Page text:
EagleTribune.com, North Andover, MA

August 27, 2009

Success comes at steep price for Bruins fans

Bruins hold line on returning season tickets, new season-ticket holders pay much more

On Hockey

Now that the Bruins are relevant again on the Boston sports landscape, fans will have to pay a premium to enter the TD Garden this winter.

That is, unless you're a longtime supporter.

Bruins individual-ticket prices skyrocketed approximately 50 percent after a season in which the club finished first in the Eastern Conference and advanced to the second round of the playoffs for the first time since 1999.

The majority of the season-ticket holders will not see an increase, according to Bruins Vice President of Sales and Marketing Amy Latimer. New season-ticket holders aren't so lucky. For example the $101.50 seats will be $137.50 for new season-ticket holders.

The only current season ticket buyers who will pay more this year than last are those in the front row and in the center ice loge sections.

"It's all part of our overall strategy," said Latimer. "Our top priority is our season-ticket holders. Because of the economy, our prices for almost all of our season-ticket holders have held the same. The team performed well, but we made it a priority to make sure that our current season-ticket holders would remain with us."

And to the Bruins' credit, that's the way it should be. While newcomers will have to shell out big bucks for Boston's newest contender, the people who have been there through the tiresome and lengthy down years deserve a break.

After last season's success, the Bruins received a tremendous spike in season ticket sales, nearing 5,000 new orders since February, said Latimer. The team is within a few hundred of its self-imposed 13,000-seat cap on season tickets.

The new season-ticket holders will be paying a different price than last year's renewals and a diminished supply of individual tickets translated to a spike in those prices.

"After our season tickets are sold, that sets the market for our individual games," Latimer said. "We had so few seats to sell to the general public, only about 2,000 per game (after group sales and other tickets held), that those prices went up. We had more demand than in the past and less supply.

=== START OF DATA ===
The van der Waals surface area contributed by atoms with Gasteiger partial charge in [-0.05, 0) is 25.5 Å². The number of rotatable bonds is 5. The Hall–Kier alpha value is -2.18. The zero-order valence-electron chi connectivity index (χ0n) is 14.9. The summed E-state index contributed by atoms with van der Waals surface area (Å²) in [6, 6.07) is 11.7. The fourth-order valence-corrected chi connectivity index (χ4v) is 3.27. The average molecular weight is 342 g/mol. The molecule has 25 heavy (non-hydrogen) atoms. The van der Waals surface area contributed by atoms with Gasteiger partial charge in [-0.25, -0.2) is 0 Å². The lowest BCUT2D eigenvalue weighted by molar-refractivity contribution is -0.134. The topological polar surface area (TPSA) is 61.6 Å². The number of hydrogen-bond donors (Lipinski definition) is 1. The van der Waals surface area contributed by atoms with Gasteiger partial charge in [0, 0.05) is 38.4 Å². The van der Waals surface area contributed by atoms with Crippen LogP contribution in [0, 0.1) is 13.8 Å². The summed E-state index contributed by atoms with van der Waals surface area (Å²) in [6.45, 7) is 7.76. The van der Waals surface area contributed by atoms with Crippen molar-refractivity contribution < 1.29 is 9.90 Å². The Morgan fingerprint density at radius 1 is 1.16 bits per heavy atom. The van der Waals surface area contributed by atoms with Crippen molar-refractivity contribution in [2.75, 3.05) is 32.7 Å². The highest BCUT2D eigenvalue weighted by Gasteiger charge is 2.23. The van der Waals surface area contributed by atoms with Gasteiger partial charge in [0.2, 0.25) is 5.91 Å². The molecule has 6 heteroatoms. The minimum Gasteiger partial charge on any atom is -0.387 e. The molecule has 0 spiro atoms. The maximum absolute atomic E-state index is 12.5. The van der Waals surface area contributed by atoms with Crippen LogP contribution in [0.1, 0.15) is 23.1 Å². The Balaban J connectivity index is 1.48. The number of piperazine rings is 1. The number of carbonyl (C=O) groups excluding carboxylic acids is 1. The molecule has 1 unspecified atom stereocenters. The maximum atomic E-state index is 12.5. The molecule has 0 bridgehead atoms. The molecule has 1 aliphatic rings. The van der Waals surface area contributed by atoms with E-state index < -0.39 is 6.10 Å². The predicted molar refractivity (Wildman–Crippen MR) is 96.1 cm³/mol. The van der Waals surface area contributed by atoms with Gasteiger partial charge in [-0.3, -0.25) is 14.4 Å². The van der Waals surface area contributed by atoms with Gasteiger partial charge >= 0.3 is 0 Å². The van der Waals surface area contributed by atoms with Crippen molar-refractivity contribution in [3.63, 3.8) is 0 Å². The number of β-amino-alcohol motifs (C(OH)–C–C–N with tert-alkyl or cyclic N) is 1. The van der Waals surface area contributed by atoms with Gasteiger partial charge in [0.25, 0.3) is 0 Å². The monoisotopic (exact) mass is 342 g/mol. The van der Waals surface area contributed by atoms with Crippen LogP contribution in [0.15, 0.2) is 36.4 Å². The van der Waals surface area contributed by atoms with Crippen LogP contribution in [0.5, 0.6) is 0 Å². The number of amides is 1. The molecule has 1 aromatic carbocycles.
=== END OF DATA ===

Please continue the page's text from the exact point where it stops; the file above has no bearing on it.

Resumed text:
"Our individual-ticket prices went up as much as they did in order to keep our season-ticket prices down. We couldn't have held our season-ticket prices without raising individual tickets."

The B's have also held the heavily discounted ticket prices in the Tufts Family Section (located in balcony section 326, rows 3-15), which consists of roughly 260 seats priced at $10 for children and $20 for adults as well as seats in the student section.

"Keeping those sections were extremely important to our ownership," Latimer said. "We could have dismantled the family and student sections in order to sell those tickets at higher prices but we didn't."

Last season, the Bruins' average ticket price (season tickets and individual tickets) was fourth highest in the league behind Toronto ($76.15), Montreal ($64.26) and Vancouver ($62.05). Boston's average was $61.40.

But, according to the Team Market Report, the publication that annually compiles the averages, while the Bruins' $61.40 was fourth highest in the league last season, their $88.93 average for premium seats were well below the league average, which was $113.94.


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It's all about the Benjamins

To attend any major sports event, you'll pay a premium. If you can't afford the premium seats and don't want to sit in the nosebleed sections, you could be paying top dollar, even for clubs' median (middle) tickets.

TeamMedian TicketHighest TicketLowest Ticket




Red Sox$50$125$26





Fisher Cats$10$12$6


*Prices do not include promotional family/student sections. If team utilizes tiered pricing, numbers were taken from the higher price. Lowest ticket indicates lowest seat, not standing room.